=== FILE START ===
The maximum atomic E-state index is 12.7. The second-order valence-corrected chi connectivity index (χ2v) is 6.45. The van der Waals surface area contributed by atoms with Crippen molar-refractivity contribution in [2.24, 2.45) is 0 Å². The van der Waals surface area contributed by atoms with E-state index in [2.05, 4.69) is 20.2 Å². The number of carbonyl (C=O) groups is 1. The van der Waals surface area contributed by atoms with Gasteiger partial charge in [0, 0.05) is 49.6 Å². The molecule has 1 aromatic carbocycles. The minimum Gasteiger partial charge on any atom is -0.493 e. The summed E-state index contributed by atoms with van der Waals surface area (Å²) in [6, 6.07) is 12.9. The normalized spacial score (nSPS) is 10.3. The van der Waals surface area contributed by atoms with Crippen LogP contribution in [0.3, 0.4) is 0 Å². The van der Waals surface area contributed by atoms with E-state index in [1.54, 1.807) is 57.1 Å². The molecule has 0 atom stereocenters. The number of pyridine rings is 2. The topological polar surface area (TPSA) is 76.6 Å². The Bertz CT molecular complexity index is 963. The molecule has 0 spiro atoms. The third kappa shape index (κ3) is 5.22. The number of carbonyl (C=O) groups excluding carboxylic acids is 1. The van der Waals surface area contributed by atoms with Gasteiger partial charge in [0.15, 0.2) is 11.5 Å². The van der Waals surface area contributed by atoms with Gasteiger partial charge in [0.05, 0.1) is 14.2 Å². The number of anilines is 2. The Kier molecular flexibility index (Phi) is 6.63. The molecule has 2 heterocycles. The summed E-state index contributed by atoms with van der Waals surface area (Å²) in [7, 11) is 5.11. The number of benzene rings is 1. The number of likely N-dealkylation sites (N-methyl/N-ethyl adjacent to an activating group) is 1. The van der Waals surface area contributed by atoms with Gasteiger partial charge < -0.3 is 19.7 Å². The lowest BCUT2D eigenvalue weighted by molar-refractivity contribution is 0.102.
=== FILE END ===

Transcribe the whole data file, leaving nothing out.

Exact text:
The maximum atomic E-state index is 12.7. The second-order valence-corrected chi connectivity index (χ2v) is 6.45. The van der Waals surface area contributed by atoms with Crippen molar-refractivity contribution in [2.24, 2.45) is 0 Å². The van der Waals surface area contributed by atoms with E-state index in [2.05, 4.69) is 20.2 Å². The number of carbonyl (C=O) groups is 1. The van der Waals surface area contributed by atoms with Gasteiger partial charge in [0, 0.05) is 49.6 Å². The molecule has 1 aromatic carbocycles. The minimum Gasteiger partial charge on any atom is -0.493 e. The summed E-state index contributed by atoms with van der Waals surface area (Å²) in [6, 6.07) is 12.9. The normalized spacial score (nSPS) is 10.3. The van der Waals surface area contributed by atoms with Crippen LogP contribution in [0.3, 0.4) is 0 Å². The van der Waals surface area contributed by atoms with E-state index in [1.54, 1.807) is 57.1 Å². The molecule has 0 atom stereocenters. The number of pyridine rings is 2. The topological polar surface area (TPSA) is 76.6 Å². The Bertz CT molecular complexity index is 963. The molecule has 0 spiro atoms. The third kappa shape index (κ3) is 5.22. The number of carbonyl (C=O) groups excluding carboxylic acids is 1. The van der Waals surface area contributed by atoms with Gasteiger partial charge in [0.15, 0.2) is 11.5 Å². The van der Waals surface area contributed by atoms with Gasteiger partial charge in [0.05, 0.1) is 14.2 Å². The number of anilines is 2. The Kier molecular flexibility index (Phi) is 6.63. The molecule has 2 heterocycles. The summed E-state index contributed by atoms with van der Waals surface area (Å²) in [7, 11) is 5.11. The number of benzene rings is 1. The number of likely N-dealkylation sites (N-methyl/N-ethyl adjacent to an activating group) is 1. The van der Waals surface area contributed by atoms with Gasteiger partial charge < -0.3 is 19.7 Å². The lowest BCUT2D eigenvalue weighted by molar-refractivity contribution is 0.102.